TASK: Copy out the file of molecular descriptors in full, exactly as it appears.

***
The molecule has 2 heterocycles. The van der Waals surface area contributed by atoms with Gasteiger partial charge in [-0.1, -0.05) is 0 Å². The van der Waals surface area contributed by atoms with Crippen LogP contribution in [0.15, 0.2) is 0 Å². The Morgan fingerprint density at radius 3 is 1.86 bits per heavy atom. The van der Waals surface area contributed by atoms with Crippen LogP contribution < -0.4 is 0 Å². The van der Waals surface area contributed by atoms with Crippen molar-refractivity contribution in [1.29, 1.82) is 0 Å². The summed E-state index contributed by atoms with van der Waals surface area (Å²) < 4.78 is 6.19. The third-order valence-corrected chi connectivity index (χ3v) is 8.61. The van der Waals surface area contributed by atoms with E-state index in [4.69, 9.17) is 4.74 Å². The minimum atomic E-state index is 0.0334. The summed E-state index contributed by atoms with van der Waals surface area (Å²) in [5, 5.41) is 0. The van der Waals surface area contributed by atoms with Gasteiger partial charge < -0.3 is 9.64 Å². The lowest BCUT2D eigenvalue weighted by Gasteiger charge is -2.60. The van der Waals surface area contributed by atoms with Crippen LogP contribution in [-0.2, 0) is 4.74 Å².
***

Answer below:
The molecule has 2 heterocycles. The van der Waals surface area contributed by atoms with Gasteiger partial charge in [-0.1, -0.05) is 0 Å². The van der Waals surface area contributed by atoms with Crippen LogP contribution in [0.15, 0.2) is 0 Å². The Morgan fingerprint density at radius 3 is 1.86 bits per heavy atom. The van der Waals surface area contributed by atoms with Crippen LogP contribution < -0.4 is 0 Å². The van der Waals surface area contributed by atoms with Crippen molar-refractivity contribution in [1.29, 1.82) is 0 Å². The summed E-state index contributed by atoms with van der Waals surface area (Å²) < 4.78 is 6.19. The third-order valence-corrected chi connectivity index (χ3v) is 8.61. The van der Waals surface area contributed by atoms with E-state index in [4.69, 9.17) is 4.74 Å². The minimum atomic E-state index is 0.0334. The summed E-state index contributed by atoms with van der Waals surface area (Å²) in [5, 5.41) is 0. The van der Waals surface area contributed by atoms with Gasteiger partial charge < -0.3 is 9.64 Å². The lowest BCUT2D eigenvalue weighted by Gasteiger charge is -2.60. The van der Waals surface area contributed by atoms with Crippen LogP contribution in [-0.2, 0) is 4.74 Å².